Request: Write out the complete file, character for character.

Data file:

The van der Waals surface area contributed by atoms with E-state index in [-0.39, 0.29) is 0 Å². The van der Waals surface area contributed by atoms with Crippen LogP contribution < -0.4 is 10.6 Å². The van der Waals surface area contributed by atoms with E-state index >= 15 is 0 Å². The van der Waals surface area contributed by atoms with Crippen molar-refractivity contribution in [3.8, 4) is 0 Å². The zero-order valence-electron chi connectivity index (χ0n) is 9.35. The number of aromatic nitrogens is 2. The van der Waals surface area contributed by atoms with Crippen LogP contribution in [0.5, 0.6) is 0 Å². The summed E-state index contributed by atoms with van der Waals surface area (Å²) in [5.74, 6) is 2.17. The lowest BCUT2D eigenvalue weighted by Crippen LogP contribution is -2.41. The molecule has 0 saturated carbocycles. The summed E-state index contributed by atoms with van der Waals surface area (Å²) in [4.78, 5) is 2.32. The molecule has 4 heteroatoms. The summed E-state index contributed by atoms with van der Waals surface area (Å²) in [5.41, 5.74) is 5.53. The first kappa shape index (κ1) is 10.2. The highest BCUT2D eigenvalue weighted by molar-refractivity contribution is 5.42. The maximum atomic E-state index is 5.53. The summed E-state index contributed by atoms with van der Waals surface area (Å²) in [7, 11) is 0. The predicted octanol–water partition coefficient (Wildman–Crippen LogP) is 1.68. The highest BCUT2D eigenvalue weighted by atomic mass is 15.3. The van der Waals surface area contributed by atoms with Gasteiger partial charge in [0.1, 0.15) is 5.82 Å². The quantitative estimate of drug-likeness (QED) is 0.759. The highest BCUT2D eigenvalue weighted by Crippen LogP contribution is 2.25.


The van der Waals surface area contributed by atoms with E-state index in [-0.39, 0.29) is 0 Å². The van der Waals surface area contributed by atoms with Crippen LogP contribution < -0.4 is 10.6 Å². The van der Waals surface area contributed by atoms with E-state index >= 15 is 0 Å². The van der Waals surface area contributed by atoms with Crippen molar-refractivity contribution in [3.8, 4) is 0 Å². The zero-order valence-electron chi connectivity index (χ0n) is 9.35. The number of aromatic nitrogens is 2. The van der Waals surface area contributed by atoms with Crippen LogP contribution in [0.5, 0.6) is 0 Å². The summed E-state index contributed by atoms with van der Waals surface area (Å²) in [5.74, 6) is 2.17. The lowest BCUT2D eigenvalue weighted by Crippen LogP contribution is -2.41. The molecule has 0 saturated carbocycles. The summed E-state index contributed by atoms with van der Waals surface area (Å²) in [4.78, 5) is 2.32. The molecule has 4 heteroatoms. The summed E-state index contributed by atoms with van der Waals surface area (Å²) in [5.41, 5.74) is 5.53. The first kappa shape index (κ1) is 10.2. The highest BCUT2D eigenvalue weighted by molar-refractivity contribution is 5.42. The maximum atomic E-state index is 5.53. The summed E-state index contributed by atoms with van der Waals surface area (Å²) in [7, 11) is 0. The predicted octanol–water partition coefficient (Wildman–Crippen LogP) is 1.68. The highest BCUT2D eigenvalue weighted by atomic mass is 15.3. The van der Waals surface area contributed by atoms with Gasteiger partial charge in [0.1, 0.15) is 5.82 Å². The quantitative estimate of drug-likeness (QED) is 0.759. The highest BCUT2D eigenvalue weighted by Crippen LogP contribution is 2.25.